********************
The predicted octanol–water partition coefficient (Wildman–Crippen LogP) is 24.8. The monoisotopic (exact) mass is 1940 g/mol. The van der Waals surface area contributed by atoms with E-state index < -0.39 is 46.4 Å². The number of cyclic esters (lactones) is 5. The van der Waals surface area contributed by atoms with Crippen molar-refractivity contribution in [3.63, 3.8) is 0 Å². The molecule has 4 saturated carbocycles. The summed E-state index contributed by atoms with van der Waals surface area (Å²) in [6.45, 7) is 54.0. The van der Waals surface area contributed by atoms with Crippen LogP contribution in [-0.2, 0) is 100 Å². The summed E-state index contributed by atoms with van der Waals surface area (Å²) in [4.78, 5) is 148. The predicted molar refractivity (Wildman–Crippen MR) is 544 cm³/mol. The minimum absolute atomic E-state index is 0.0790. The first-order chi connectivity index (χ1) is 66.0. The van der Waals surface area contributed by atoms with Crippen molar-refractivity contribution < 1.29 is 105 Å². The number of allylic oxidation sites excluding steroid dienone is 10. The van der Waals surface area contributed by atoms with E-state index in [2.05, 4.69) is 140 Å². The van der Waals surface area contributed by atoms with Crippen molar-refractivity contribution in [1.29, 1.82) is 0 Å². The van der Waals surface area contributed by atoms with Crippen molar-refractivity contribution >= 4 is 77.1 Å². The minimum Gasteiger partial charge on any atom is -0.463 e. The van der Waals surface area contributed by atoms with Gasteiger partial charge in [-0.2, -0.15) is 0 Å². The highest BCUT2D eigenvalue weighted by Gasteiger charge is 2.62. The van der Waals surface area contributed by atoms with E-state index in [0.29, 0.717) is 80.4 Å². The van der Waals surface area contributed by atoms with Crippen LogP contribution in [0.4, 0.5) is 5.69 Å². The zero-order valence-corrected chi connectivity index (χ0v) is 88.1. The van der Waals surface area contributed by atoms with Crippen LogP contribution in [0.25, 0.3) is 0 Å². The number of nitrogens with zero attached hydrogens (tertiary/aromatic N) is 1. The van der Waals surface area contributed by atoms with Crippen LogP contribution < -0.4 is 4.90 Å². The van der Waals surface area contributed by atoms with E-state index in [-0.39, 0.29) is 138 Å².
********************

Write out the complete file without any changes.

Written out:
The predicted octanol–water partition coefficient (Wildman–Crippen LogP) is 24.8. The monoisotopic (exact) mass is 1940 g/mol. The van der Waals surface area contributed by atoms with E-state index < -0.39 is 46.4 Å². The number of cyclic esters (lactones) is 5. The van der Waals surface area contributed by atoms with Crippen molar-refractivity contribution in [3.63, 3.8) is 0 Å². The molecule has 4 saturated carbocycles. The summed E-state index contributed by atoms with van der Waals surface area (Å²) in [6.45, 7) is 54.0. The van der Waals surface area contributed by atoms with Crippen LogP contribution in [-0.2, 0) is 100 Å². The summed E-state index contributed by atoms with van der Waals surface area (Å²) in [4.78, 5) is 148. The predicted molar refractivity (Wildman–Crippen MR) is 544 cm³/mol. The minimum absolute atomic E-state index is 0.0790. The first-order chi connectivity index (χ1) is 66.0. The van der Waals surface area contributed by atoms with Crippen molar-refractivity contribution < 1.29 is 105 Å². The number of allylic oxidation sites excluding steroid dienone is 10. The van der Waals surface area contributed by atoms with E-state index in [2.05, 4.69) is 140 Å². The van der Waals surface area contributed by atoms with Crippen molar-refractivity contribution in [1.29, 1.82) is 0 Å². The van der Waals surface area contributed by atoms with Crippen molar-refractivity contribution >= 4 is 77.1 Å². The minimum Gasteiger partial charge on any atom is -0.463 e. The van der Waals surface area contributed by atoms with Gasteiger partial charge in [-0.2, -0.15) is 0 Å². The highest BCUT2D eigenvalue weighted by Gasteiger charge is 2.62. The van der Waals surface area contributed by atoms with E-state index in [0.29, 0.717) is 80.4 Å². The van der Waals surface area contributed by atoms with Crippen LogP contribution in [0.4, 0.5) is 5.69 Å². The zero-order valence-corrected chi connectivity index (χ0v) is 88.1. The van der Waals surface area contributed by atoms with Crippen LogP contribution in [0.25, 0.3) is 0 Å². The number of nitrogens with zero attached hydrogens (tertiary/aromatic N) is 1. The van der Waals surface area contributed by atoms with Crippen LogP contribution < -0.4 is 4.90 Å². The van der Waals surface area contributed by atoms with E-state index in [-0.39, 0.29) is 138 Å².